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The Setup

I can’t count the number of police reports I’ve read that start with a routine traffic stop for speeding, at some classic Raleigh Police speed trap like Glenwood Avenue by the Carolina Country Club or south of downtown on S. Dawson Street, and then it all escalates into a DWI investigation because the cop-on-duty “detects an odor of alcohol” and “notes that the suspect’s eyes were red and glassy.”

What inevitably happens next as the cop follows the script (the foregone conclusion to which is that you’re drunk and you’re about to get arrested)?  “I asked the suspect to step from the vehicle to perform some field sobriety tests.”

The Problem(s)

There are several problems to unpack before we’ve even gotten to the notoriously meaningless standardized field sobriety tests in this scenario.

The first problem is the cop’s reliance on the (alleged) observation that the driver of the vehicle had “red/glassy eyes.”  Why is that a problem?  Because NHTSA — that’s the National Highway Traffic Safety Administration, the organization that standardized the DWI investigation — determined in 1997 that “red/glassy eyes” was an unreliable indicator of impairment because that phenomenon can be caused by so many factors that it is entirely meaningless.  Fatigue, smoke, long work hours, allergies, even an individual’s profession can cause red and/or glassy (or sometimes we’ll see “glossy”) eyes.

Because red/glassy eyes can be caused by so many environmental and other factors, it’s meaningless in the context of a DWI investigation — especially when it takes place after midnight, when 95% of the population has red/glassy eyes due to simple fatigue.

So what’s left at this stage in this hypothetical scenario that we all know will culminate in an arrest and a Driving While Impaired charge?  What is this cop relying on to order the driver out of the car?  The only thing left is an “odor of alcohol.”

But here’s the thing about that.  An “odor” of alcohol indicates nothing more than the possibility that alcohol has been consumed.  If there are others in the car, it sheds even less light on the condition of the driver.

Reliance on that factor presents at least two legal problems for the State in this scenario.  One, the State has the burden of establishing that the officer had reasonable articulable suspicion to detain the driver beyond the scope of the purpose of the original traffic stop, which in this case was limited to speeding.  Without evidence of some other crime, DWI or otherwise, the officer cannot legally detain the driver longer than it takes to issue a speeding citation without running afoul of the Fourth Amendment (see Rodriguez v. United States, United States Supreme Court, 2015).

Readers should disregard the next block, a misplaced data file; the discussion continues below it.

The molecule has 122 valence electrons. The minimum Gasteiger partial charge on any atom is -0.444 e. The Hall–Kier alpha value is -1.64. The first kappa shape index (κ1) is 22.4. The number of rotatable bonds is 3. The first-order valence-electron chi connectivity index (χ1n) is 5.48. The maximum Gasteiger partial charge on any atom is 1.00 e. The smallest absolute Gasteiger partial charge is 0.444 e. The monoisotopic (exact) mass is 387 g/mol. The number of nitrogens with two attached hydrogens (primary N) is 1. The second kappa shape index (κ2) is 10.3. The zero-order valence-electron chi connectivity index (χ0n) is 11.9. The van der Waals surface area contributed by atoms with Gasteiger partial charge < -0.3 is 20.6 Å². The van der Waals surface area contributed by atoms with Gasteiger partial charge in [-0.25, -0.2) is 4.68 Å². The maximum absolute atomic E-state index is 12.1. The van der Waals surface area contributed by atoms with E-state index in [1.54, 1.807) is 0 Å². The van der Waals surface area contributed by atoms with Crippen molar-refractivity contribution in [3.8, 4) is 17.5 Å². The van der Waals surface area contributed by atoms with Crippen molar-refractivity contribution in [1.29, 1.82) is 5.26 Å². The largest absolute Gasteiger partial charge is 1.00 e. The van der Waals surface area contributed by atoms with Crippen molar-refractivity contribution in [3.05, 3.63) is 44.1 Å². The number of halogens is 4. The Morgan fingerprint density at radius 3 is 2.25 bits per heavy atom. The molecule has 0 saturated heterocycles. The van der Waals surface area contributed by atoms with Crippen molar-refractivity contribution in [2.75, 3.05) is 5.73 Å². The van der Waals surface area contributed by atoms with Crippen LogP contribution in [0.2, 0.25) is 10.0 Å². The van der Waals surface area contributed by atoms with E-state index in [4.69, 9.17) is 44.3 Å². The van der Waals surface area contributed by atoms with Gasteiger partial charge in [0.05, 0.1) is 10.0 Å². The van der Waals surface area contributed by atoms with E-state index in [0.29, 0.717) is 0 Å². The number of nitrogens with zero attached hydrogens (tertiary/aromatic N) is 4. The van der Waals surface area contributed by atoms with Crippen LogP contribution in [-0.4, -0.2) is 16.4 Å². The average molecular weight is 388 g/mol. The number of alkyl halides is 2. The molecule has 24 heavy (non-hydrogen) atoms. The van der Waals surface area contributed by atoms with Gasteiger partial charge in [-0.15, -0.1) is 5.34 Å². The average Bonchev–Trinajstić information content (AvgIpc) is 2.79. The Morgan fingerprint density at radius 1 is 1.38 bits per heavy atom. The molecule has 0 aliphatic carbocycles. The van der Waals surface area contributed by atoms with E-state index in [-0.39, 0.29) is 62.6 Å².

If our courts apply the law correctly in this scenario, the detention of the driver here violates her Fourth Amendment right to be free from an unreasonable search and seizure, because the officer has no evidence that any crime has been committed when he orders her out of the vehicle.  At most, the officer has evidence of consumption of alcohol, which is perfectly lawful conduct.  If the judge reviewing this extended detention has the courage to apply the law correctly, all the remaining evidence will be suppressed as the fruit of the poisonous tree, and the DWI charge would be dismissed as a result of that constitutional violation.


Raleigh DWI lawyer Ben Hiltzheimer is a criminal defense attorney with offices in Raleigh and Durham, North Carolina, with a long history of fighting complicated DWI cases. Contact us for a free, confidential consultation and case evaluation at (919) 899-9405.

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Ben is an experienced trial lawyer who earned his law degree from The George Washington University in Washington, D.C. He was trained in trial practice at the nation’s preeminent Public Defender agency, the federally funded Public Defender Service for the District of Columbia, described by United States Attorney General Eric Holder as “the best public defender office in the country.”

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